He is the chef of Dopolavoro Bicocca, a good food enthusiast who is willing to educate while experimenting and creating. Here are his thoughts on food, Italy, and the future...
Tell me about yourself and how everything started...
My family had a restaurant but I actually wanted to be a graphic designer (in advertising)! Then I understood I could actually do the same job my grandparents and parents had done and at 16 I started to work in the kitchen. I studied with Bottura and many others, learning other ways of cooking. I was looking for places where I could express my creativity. The last experience before Bicocca Dopolavoro was the fish shop/restaurant Da Claudio. I planned the kitchen myself, I chose the suppliers, the kitchen team. After that, I started to manage the Dopolavoro Bicocca with Cesare Battisti. I love the direct link between food and the art space (the Hangar Bicocca), and the space in itself is beautiful. I really want to affirm the playful way of eating small dishes, starting a new creativity through them where the menu is not stuck, but constantly changing. This work inspires passion and high-end cuisine. What I want to do is to create an even more direct link with the artists involved in the Hangar and the dishes on the menu. I am very happy so far with it.
How would you define your cuisine?
Personal. I started to follow the motto of the "avant-guarde movement" that says "Remember while forgetting". I like to treasure what I have learnt but at the same time I like to create new things. It's a very personal way of cooking. I would not define it as creative, as sometimes I draw from the most traditional food. I feel that all together Cesare Battisti (chef and owner of Ratanà), Alice (Delcourt, chef of Erba Brusca) and me can make the difference, can build something good.
I think the times are gone when the chef was trying to get the best fish, to be the best. We share much more amongst each other, also thanks to events and organisations like Identità Golose. What matters, also, is to pick the right people. There is no spirit of sacrifice in many young men today and they think it is all about being famous. I used to work 14 hours a day, without even looking at the watch. Now it's difficult to find the right people, even if the best school teach them right, they might be the wrong people to teach. First comes humility and willingness to work hard. They are rare.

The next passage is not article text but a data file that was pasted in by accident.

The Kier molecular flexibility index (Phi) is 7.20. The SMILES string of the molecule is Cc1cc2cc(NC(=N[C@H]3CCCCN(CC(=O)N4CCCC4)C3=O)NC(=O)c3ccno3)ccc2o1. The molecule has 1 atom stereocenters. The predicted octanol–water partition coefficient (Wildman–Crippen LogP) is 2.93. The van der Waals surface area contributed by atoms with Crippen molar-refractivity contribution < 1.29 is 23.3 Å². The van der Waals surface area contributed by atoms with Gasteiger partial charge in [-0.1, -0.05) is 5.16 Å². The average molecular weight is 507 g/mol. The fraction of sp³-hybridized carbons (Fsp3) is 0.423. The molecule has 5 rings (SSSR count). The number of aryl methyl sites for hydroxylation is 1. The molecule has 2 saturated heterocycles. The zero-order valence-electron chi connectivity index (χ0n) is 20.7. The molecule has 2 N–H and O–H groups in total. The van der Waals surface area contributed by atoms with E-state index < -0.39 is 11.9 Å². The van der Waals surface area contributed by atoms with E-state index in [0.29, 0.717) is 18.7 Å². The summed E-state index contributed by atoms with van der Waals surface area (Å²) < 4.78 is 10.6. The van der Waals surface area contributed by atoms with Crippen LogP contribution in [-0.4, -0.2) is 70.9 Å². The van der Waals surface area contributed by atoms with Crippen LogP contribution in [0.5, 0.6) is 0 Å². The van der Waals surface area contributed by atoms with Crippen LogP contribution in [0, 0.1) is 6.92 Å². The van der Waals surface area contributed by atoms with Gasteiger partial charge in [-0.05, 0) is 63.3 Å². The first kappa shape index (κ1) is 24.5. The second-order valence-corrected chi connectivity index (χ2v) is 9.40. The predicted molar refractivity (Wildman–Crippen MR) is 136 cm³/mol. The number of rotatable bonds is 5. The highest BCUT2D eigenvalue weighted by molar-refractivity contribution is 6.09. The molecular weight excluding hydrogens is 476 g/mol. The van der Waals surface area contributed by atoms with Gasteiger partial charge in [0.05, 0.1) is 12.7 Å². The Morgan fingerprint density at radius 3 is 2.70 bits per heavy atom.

What do you see in the future of Italian cuisine?
I am optimistic. Today it's a challenge being a chef because the clientele is much more educated about food, which is good because you can fully express yourself knowing people are open and they will understand you, but at the same time it's hard because using top quality ingredients costs a lot. Most of all I want to keep doing this for a long time…
Also, what I want to do with Cesare is fighting the idea of the happy hour in Milan, with bad quality food and bad drinks. Basically, we want to educate people. At the Hangar, for example, you get 6 “rubitt” and a drink for 18 Euros, which is the same amount of money you would spend for 3 bad cocktails at a “cool” bar. At the Hangar, you end your evening feeling enriched by what you have tasted, whereas drinking and eating badly you treat your stomach poorly! In this way, the happy hour became a bad habit. And is leaving the economy in really bad conditions because it doesn't help the restaurants.
Food it's like fashion: you research the best possible quality food (like the best fabric) and then you shape it just like you would shape a dress...this is how it should always be, for every place that’s serious about food.
What do you like about Italy?
The ingredients! It's our best part. It's like being a gold digger in El Dorado. I love how our job is becoming more on more open to cross fertilisation, although bureaucracy is still too heavy. High cuisine is an art, and Italy should recognize that.
The ingredient that’s always in your fridge?
Being hungry! Seriously, I love to cook lamb so it is often in my fridge.
Can you give us a quick recipe?
I'd say Pinzimonio. You buy the freshest vegetables you can find in the market (therefore seasonal ones), you clean them and cut them so that they can be eaten with hands and place them on Ice, sprinkling them with water. You then create a cream with by Philadelphia, minced anchovies (acciguhe), tabasco and paprika.
Interview by: Elisa della Barba